Reality lands hard, but the community can still protect itself

It is a hard time for so many of the people of Julian who have given so much to their community. So many of the supporters of the JCFPD were here in 2003. How could they not have wanted to keep an active hand in protecting everything they love? But the realities are stark, the economies of scale really are such that a regional firefighting force will always cost the taxpayers of Julian less in taxes. (I will not spark any discussion of quality of that service here, other than to say both sides had arguments to make which were heard by the voters.) The very good news is that Julian has a nationally recognized CERT org which, for people who continue to believe in volunteerism and service to their community, should become the nexus of service for those who want to continue to protect Julian from disaster. Brett Stalbaum, Shelter Valley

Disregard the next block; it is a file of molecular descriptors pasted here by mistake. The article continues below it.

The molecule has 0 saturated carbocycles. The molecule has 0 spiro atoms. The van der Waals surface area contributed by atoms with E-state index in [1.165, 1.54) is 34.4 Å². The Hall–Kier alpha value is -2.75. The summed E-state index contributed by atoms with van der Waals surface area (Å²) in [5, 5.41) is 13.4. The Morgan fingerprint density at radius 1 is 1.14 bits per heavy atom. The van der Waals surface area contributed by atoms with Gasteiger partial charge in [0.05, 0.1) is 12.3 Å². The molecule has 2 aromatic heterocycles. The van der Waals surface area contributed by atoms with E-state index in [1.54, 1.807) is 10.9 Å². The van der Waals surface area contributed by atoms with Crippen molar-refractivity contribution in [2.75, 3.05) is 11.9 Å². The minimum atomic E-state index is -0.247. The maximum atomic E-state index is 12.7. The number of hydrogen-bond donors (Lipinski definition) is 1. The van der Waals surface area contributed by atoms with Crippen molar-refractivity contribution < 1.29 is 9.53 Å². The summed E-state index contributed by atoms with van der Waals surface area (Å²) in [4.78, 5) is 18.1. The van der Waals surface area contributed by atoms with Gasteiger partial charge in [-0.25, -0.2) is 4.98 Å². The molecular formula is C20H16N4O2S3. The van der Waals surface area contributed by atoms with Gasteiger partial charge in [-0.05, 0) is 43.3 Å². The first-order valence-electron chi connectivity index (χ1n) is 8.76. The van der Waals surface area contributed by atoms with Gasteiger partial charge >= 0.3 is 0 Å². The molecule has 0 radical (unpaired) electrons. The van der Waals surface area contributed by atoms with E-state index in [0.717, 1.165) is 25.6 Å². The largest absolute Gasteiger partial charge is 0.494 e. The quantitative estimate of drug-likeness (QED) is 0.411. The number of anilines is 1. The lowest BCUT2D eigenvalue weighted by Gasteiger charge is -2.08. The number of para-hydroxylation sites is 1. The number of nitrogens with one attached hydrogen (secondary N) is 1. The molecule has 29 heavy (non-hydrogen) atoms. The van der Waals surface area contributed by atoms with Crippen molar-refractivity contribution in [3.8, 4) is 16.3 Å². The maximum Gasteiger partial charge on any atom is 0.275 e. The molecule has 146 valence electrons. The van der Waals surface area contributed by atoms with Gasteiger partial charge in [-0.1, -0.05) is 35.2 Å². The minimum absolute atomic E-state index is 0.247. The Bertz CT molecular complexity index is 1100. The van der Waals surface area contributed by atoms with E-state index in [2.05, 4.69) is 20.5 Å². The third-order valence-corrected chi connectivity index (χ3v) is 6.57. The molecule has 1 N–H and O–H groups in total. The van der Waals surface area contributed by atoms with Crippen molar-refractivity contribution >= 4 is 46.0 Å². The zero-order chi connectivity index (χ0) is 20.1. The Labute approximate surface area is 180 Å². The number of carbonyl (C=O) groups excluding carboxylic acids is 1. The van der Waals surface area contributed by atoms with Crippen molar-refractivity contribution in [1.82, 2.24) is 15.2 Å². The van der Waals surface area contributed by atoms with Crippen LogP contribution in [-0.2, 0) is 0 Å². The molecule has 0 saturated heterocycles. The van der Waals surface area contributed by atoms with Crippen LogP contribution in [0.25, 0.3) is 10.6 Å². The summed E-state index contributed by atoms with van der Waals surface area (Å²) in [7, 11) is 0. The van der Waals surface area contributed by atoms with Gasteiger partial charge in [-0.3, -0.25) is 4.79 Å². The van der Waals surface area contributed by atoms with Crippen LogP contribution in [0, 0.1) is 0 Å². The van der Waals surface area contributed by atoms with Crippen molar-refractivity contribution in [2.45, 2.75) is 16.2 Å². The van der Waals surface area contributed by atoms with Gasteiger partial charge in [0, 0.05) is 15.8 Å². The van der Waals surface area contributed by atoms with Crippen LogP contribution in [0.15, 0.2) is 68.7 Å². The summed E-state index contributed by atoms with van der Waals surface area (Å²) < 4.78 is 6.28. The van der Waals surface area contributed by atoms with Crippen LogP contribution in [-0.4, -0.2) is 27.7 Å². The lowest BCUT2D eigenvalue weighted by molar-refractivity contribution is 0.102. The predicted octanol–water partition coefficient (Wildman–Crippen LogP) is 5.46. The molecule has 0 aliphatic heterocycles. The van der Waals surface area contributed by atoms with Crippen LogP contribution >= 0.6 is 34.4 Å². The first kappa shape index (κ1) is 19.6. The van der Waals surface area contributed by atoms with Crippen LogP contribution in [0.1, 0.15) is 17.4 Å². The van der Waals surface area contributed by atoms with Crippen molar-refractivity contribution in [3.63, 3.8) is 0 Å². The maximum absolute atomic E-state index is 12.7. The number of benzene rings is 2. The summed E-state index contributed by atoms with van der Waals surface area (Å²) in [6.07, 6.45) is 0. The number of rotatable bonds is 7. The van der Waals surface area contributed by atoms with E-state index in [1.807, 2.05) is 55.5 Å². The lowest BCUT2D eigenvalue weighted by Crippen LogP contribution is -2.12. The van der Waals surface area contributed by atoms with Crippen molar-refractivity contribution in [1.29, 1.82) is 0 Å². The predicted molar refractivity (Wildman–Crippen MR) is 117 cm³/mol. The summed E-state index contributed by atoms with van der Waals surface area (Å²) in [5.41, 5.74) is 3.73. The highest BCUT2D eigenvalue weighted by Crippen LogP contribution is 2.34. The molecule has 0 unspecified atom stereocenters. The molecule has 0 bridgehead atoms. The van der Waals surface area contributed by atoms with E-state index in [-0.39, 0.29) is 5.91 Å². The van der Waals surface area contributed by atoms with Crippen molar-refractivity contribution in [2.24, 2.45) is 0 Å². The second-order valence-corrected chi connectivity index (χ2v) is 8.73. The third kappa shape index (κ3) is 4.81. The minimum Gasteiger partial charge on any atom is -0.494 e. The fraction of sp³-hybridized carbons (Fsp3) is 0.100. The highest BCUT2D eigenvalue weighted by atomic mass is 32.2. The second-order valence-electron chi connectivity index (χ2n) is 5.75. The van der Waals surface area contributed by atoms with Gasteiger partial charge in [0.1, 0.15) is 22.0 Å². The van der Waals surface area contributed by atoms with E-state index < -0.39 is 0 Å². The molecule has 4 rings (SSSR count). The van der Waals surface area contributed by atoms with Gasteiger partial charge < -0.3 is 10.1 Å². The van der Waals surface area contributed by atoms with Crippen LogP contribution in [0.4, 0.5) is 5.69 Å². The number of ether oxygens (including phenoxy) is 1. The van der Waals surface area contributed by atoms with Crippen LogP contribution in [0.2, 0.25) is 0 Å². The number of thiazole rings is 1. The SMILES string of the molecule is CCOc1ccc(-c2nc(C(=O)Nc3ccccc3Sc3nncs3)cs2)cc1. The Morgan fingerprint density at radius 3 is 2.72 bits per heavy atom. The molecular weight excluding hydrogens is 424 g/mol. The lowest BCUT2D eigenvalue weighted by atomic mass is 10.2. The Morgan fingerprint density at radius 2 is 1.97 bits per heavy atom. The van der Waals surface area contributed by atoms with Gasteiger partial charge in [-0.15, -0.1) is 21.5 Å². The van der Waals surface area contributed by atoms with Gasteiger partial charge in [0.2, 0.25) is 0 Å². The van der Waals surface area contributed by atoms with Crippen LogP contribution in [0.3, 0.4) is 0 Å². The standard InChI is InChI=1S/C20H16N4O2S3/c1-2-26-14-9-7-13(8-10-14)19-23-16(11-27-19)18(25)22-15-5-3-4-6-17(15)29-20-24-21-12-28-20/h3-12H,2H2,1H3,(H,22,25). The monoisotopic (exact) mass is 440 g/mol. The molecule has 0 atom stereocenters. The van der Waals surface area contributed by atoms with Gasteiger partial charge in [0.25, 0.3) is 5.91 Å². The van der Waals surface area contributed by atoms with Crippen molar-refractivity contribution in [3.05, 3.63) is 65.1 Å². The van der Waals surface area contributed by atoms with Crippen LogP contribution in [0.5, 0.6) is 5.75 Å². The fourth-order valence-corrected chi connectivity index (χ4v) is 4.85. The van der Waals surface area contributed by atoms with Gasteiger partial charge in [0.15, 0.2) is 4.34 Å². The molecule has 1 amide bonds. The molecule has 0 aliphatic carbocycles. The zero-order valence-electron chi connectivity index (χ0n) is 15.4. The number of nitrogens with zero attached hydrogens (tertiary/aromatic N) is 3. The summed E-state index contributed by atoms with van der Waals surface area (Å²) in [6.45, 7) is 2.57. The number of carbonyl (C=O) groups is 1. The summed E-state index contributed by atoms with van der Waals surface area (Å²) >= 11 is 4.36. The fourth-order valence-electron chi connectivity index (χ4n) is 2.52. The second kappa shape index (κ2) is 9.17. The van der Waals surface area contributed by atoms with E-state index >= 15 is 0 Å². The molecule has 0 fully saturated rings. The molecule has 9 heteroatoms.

Thank you for sharing the CERT info.

I am saddened at the thought of 60 people who love serving their community being left without a way to help with emergency protection.  Regardless of how one voted on the ballot measure, it would seem a waste to have these dedicated folks left with no way to continue to volunteer together for the betterment of Julian. I hope there will be a way for the dedicated JCFPD firefighters and paramedics to be valued and respected, and continue to have some way to serve the Julian area.